It usually just happens, the ball can end up on either side, it's just luck, so what is there to apologize for???
     
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  43. storypeddler

    storypeddler Semi-Pro

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    If I hit the net a dozen times and 10 fall back on my side, my opponent never apologizes for one of them. But if a couple pop over and I win the point, I should apologize? Other than things completely out of a player's control (like a random gust of wind), I don't really buy the "luck" argument. If I attempt a dozen low-percentage shots like this one---shots that should succeed maybe 10% of the time, then I am not lucky when one of the dozen falls over.

    That's like saying if a player serves at 50% when he goes for his kick serve, then he got lucky fives times out of the ten he tried it. No, he didn't. He succeeds at this at a 50% rate, so you expect to see about 5 out of 10 attempts turn out well for him. If I hit a huge number of balls very flat and very low and I get a great number of them within 4-6 inches of the net, you would logically expect some of them to hit the top of the net. Some will hit slightly too low and fall back, some will hit slightly too high and kick up, and some will hit in between and simply roll over and basically die. I am not arguing that I attempt to hit that exact shot---simply that I hit very flat groundstrokes and because of that my style serves to produce a much greater-than-average percentage of groundstrokes that hit the tape. Since so many more hit the tape, obviously a fair number more end up rolling over. It isn't luck. It is a matter of my stroke style and simple percentages. My original question was why should I feel obligated to apologize for something that I am technically responsible for because of my playing style? When players try to hit a forehand perfectly in a corner and it works, do we consider them lucky? Even if that was the shot they were attempting? No, we assume they tried a 5% shot and happened to make the one-in-twenty attempt. It DOES happen.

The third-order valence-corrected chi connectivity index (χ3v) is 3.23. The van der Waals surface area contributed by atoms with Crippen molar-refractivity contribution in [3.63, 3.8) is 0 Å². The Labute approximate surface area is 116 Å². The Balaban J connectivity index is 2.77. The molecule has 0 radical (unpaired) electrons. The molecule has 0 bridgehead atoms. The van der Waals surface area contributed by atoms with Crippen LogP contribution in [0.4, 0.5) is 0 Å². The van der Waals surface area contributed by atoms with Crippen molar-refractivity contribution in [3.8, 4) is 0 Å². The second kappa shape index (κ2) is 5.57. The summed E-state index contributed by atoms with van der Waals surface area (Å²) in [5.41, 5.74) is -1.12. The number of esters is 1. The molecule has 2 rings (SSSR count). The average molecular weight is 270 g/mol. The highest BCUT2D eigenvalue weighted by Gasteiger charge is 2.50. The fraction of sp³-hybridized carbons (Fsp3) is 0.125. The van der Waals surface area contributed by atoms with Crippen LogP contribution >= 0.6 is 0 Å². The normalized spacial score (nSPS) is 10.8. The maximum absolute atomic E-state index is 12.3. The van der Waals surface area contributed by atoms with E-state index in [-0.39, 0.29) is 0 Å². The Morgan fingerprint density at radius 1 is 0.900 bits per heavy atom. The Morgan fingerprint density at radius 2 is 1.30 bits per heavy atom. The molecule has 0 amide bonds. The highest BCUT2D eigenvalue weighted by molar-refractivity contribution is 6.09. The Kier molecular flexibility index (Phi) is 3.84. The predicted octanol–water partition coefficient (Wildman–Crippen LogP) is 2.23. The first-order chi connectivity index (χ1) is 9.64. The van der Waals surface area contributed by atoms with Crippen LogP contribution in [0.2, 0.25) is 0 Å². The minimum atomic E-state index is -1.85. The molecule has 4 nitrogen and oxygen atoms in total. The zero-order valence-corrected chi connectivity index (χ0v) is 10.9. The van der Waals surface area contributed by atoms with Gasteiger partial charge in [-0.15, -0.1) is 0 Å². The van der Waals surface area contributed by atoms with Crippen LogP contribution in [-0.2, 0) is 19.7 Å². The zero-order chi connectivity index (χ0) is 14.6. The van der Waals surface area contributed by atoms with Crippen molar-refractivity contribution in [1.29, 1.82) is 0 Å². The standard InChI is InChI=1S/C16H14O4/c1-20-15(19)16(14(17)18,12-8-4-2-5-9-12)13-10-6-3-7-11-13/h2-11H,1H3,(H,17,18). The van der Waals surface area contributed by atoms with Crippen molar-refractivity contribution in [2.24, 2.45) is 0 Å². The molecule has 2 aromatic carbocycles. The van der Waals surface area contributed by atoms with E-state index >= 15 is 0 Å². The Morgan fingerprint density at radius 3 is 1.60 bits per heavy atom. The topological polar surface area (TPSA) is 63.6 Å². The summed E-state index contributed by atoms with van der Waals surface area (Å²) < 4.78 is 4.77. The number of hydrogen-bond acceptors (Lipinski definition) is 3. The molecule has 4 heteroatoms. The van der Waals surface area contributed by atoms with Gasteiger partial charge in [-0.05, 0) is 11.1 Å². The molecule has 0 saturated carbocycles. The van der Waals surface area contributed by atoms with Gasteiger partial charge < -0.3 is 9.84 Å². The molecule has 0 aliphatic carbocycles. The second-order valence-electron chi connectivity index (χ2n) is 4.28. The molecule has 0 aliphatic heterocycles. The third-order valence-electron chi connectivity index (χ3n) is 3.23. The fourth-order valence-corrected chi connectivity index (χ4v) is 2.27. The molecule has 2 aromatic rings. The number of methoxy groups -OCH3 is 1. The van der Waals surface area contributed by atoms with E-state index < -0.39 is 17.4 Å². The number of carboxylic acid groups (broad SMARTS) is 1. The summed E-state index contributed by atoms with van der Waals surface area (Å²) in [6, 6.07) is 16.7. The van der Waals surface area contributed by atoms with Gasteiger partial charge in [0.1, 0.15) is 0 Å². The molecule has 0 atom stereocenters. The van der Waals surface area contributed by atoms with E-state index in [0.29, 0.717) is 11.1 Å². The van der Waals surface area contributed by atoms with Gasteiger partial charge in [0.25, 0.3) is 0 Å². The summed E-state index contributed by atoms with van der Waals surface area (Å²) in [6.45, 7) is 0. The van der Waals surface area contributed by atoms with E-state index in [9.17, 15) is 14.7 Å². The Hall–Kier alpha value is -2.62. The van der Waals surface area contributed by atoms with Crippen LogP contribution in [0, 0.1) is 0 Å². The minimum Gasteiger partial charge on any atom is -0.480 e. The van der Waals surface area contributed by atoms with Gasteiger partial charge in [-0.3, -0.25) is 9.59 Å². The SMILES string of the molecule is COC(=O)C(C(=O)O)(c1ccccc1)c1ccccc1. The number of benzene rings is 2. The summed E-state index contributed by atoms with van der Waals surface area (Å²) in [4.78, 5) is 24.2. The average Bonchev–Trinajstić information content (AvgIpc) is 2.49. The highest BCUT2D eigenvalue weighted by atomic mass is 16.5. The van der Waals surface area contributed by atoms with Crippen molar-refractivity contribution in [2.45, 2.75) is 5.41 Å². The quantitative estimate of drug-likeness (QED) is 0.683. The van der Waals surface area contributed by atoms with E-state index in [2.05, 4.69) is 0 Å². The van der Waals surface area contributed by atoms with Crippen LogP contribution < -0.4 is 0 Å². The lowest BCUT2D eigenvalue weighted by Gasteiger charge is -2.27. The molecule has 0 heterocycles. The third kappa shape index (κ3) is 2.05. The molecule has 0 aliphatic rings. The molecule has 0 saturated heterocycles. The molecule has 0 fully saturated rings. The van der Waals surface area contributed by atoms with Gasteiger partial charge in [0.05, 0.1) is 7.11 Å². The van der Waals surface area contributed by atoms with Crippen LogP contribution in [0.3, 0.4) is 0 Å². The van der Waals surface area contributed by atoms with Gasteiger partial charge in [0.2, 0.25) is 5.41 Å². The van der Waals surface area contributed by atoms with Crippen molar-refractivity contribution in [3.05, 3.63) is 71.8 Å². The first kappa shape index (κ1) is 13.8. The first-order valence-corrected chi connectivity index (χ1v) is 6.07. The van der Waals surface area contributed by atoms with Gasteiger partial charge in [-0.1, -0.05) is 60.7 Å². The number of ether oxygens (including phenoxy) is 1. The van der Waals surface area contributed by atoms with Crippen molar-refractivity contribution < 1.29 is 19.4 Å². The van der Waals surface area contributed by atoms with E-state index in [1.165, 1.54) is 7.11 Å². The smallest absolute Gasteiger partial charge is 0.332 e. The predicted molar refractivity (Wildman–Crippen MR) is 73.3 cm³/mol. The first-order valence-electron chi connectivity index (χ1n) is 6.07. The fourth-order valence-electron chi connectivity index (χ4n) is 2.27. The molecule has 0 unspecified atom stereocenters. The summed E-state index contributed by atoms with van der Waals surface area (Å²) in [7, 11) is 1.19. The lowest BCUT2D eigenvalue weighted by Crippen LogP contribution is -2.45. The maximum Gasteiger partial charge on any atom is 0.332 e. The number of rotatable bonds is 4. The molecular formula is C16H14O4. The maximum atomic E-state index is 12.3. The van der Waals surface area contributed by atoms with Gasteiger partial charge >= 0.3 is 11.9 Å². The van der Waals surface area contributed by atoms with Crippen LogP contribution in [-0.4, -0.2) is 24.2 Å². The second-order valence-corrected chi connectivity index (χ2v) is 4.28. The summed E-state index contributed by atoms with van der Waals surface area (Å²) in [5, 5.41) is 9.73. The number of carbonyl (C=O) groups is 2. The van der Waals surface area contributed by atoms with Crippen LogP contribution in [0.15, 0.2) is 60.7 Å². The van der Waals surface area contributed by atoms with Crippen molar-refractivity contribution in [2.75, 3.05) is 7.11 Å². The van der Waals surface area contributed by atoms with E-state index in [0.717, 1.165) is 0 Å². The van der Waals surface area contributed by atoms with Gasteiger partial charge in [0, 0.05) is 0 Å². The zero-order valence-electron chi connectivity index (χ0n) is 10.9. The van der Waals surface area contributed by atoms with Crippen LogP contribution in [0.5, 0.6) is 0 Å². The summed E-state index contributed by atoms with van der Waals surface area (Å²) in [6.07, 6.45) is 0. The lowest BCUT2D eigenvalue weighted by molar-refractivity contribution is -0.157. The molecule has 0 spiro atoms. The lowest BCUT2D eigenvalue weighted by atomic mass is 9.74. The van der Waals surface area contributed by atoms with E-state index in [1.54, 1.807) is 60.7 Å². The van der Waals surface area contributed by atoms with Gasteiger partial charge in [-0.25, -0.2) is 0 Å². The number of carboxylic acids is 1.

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  44. andfor

    andfor Hall of Fame

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    Saying sorry is so overused and unnecessary on the tennis court.
     
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  45. roman40

    roman40 Rookie

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    If you go for a shot that you hit 1/10 times, then yes, your opponent should be very sympathetic for your poor tennis strategy. However, it's still luck if you hit a net and win a point as a result, because you're not attempting to hit the net. If you ARE trying to hit the net, then your opponent should feel lucky, like you said, for playing someone who will most definitely lose the match.
     
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  46. mauricem

    mauricem Rookie

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    my signature response is "sorry .......(pause) I cant do that more often"
     
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  47. AtomicForehand

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    A lot of you seem to be missing the point of the apology and the reason for offering it.

    This is a subtle thing, so you one-dimensional types, try very hard to understand.

    You are not sorry you won the point. You are apologizing to your opponent that a random event took him/her out of the point and ended it in your favor.

    You won the point not because of your skill in executing a shot or in forcing your opponent to make an error. It was a chance occurrence that happened to give you the point.

    You are merely acknowledging that this is slightly regrettable with the quaint little ritual of holding up your hand and/or saying a quick "Sorry."